2. At a high level, understand failure scenarios in distributed systems.

If you’re asked to draw boxes and lines on a whiteboard, odds are, you’ll be representing services and the communication patterns between the two of them. For critical service-to-service communication paths, people commonly reach for message queues, like RabbitMQ. For cross-domain message-sending, people commonly reach for pub-sub firehoses, like Kafka. I think the specific technologies you choose matter less than the reasons you want to use them, at least, in an interview. All these tools are solutions, and in order to talk intelligently about solutions, you need to understand what problems they solve.

Also, why distributed systems? Every system is a distributed system, and has been, for a long time.

A cynical aside: On the job, the decision you’ll make is not “What is the best tool for this problem?”, but rather, “What is the best tool, that’s been approved by security audit, signed off by Finance, available from our vendors, that my team kind of knows how to use or can learn quickly, that solves the problem?” — and that specific answer is unknowable, until you’re on the inside.

The single most valuable thing that I did, while I was working at Pivotal, to learn more about all the ways that large, sprawling, distributed systems fail in practice (even if the UML diagrams are pristine) was to spend some time riding shotgun with Support engineers. If this is a thing that you can do presently, I strongly recommend it: Ask to do a one-week rotation into Customer Support, and witness all the ways that customers are struggling to use the systems you’ve built. It’s not only a great empathy-building exercise that will make you more effective in any senior-level role; it’s an incredibly safe way to gain experience seeing how systems fail. Some companies have dedicated SRE teams who carry pagers; if it’s available to shadow someone for a week, wake up when they wake up, watch incidents unfold in real time, participate in the post-incident reviews — that is also a safe way to learn.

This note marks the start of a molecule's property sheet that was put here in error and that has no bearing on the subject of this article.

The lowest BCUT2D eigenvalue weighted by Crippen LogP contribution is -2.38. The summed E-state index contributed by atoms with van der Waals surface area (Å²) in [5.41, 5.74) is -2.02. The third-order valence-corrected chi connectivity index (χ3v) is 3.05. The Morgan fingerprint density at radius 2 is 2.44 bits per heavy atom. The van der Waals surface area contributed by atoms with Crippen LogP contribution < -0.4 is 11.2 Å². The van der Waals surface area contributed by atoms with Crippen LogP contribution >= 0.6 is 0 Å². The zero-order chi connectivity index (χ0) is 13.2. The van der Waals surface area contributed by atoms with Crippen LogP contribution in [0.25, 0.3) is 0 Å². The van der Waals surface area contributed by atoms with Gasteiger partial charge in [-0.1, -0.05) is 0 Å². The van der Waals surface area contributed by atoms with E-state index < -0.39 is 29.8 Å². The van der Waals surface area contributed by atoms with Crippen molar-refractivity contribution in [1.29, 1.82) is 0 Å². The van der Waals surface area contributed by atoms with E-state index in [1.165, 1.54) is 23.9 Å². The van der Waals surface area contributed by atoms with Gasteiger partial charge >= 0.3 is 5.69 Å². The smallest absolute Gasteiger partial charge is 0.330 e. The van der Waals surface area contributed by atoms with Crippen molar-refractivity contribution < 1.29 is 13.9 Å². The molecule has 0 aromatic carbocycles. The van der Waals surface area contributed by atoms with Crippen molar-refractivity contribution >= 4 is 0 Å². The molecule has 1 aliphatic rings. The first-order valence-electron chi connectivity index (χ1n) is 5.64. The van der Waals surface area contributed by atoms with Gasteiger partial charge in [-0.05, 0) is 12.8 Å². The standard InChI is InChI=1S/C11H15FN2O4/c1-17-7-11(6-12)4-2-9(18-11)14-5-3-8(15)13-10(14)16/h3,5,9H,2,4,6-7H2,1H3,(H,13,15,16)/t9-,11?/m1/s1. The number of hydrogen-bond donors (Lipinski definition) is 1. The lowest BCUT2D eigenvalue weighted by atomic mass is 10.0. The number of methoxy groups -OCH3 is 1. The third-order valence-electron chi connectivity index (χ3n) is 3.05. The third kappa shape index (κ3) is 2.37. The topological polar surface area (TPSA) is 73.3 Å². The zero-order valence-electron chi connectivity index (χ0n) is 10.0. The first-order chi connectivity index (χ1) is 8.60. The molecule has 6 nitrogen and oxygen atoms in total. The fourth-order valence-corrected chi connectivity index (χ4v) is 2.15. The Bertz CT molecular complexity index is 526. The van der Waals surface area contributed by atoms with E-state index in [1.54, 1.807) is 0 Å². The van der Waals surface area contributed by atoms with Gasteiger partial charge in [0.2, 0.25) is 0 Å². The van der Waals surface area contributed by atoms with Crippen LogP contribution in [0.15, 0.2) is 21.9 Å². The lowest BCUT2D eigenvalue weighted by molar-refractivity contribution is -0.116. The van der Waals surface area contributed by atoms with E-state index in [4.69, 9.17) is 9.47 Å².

How can things go wrong?

My SRE friends will tell you that no two incidents are the same. Especially if they do their jobs correctly: over time, alert-producing incidents should become increasingly strange, and difficult to remediate with automation. (That means that they’re building automated recovery tools effectively.)

But, still, I think, to impress the socks off of interviewers, there are a few genres of failure scenarios that you can broadly talk about:

  • Out-of-memory, stop-the-world garbage collection, and other application-level failures. Heck, even “undefined is not a function” if you’re writing JavaScript APIs counts.
  • Configuration change errors
  • External attacks (especially DDoS-style attacks by malicious or ignorant third parties)
  • Unanticipated surges in legitimate usage that look like DDoS attacks
  • Cluster-based consensus problems
    • An infamous genre of problems I saw a few years ago: RabbitMQ nodes would get knocked offline by a network partition, then attempt to rejoin their old cluster, but the order in which the nodes joined was important for establishing quorum. Of course, they attempted to rejoin in the wrong order, which led to an infinite loop of attempted recovery.

There are a lot more! If you want a pleasant way to read about real-world failures, I recommend checking out Incident Labs’ “Post-Incident Review” zine: https://zine.incidentlabs.io

3. Show that you can reason about trade-offs between performance and maintainability.